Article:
Coal mine

Kenya’s announcement that it will tax the transfer of assets in the mining sector has been welcomed by The Africa Progress Panel (APP), an influential international policy think tank.

In a report entitled "Equity in Extractives: Stewarding Africa’s natural resources for all," the APP explains that international tax avoidance and evasion, corruption, and weak governance in many African countries means that natural resource revenues are widening the gap between rich and poor.

The panel said in a statement, "The Africa Progress Panel is convinced that Africa can better manage its vast natural resource wealth to improve the lives of the region’s people by setting out bold national agendas for strengthening transparency and accountability."

"The report therefore welcomes the commitment from the current G8 presidency, the UK, and other governments to put tax and transparency at the heart of this year’s dialogue."

Under the new law, introduced in February, a withholding tax of 10% will be imposed on gross value of shares or property transferred for the resident taxpayer, and 20% if the seller is a non-resident.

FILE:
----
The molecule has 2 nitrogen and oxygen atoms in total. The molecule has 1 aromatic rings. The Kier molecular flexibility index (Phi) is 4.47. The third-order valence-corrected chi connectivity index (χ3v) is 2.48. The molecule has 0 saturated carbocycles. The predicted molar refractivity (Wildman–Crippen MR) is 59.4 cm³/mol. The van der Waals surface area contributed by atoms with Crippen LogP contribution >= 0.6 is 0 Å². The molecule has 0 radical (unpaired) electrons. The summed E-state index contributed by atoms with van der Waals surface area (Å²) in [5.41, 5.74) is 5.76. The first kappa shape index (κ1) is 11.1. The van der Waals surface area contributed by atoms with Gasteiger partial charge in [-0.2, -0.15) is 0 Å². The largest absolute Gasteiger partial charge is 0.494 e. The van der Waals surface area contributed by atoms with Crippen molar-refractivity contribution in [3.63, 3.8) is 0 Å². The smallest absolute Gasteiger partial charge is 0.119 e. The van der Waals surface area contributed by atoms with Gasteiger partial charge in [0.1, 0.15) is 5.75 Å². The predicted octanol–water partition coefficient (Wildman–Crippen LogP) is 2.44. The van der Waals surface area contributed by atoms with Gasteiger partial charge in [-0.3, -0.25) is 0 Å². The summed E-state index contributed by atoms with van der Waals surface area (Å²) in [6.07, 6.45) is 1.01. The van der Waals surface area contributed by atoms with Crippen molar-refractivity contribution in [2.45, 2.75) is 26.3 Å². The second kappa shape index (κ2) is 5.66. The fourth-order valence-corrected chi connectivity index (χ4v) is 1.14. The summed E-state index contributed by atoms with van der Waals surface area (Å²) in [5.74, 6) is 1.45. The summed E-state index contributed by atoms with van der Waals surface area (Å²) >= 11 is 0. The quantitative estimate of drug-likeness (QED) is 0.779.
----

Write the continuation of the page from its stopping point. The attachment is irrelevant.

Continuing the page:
These taxes are expected to raise nearly KES300bn ($3.57bn) from individuals who obtain mining licenses for speculation purposes.

The government has also been campaigning to double royalty charges on mines from 3% to 6%, reports the Business Daily.

"Many of the countries in the early stages of developing their non-renewable resources, including Kenya and Tanzania, have greatly strengthened macroeconomic governance. They can learn from the mistakes of the past and take a different route," the APP said in its 2013 report.

Image: Kenya’s new mining taxes are expected to raise nearly $3.57bn from individuals who obtain mining licenses for speculation purposes. Photo: worradmu.

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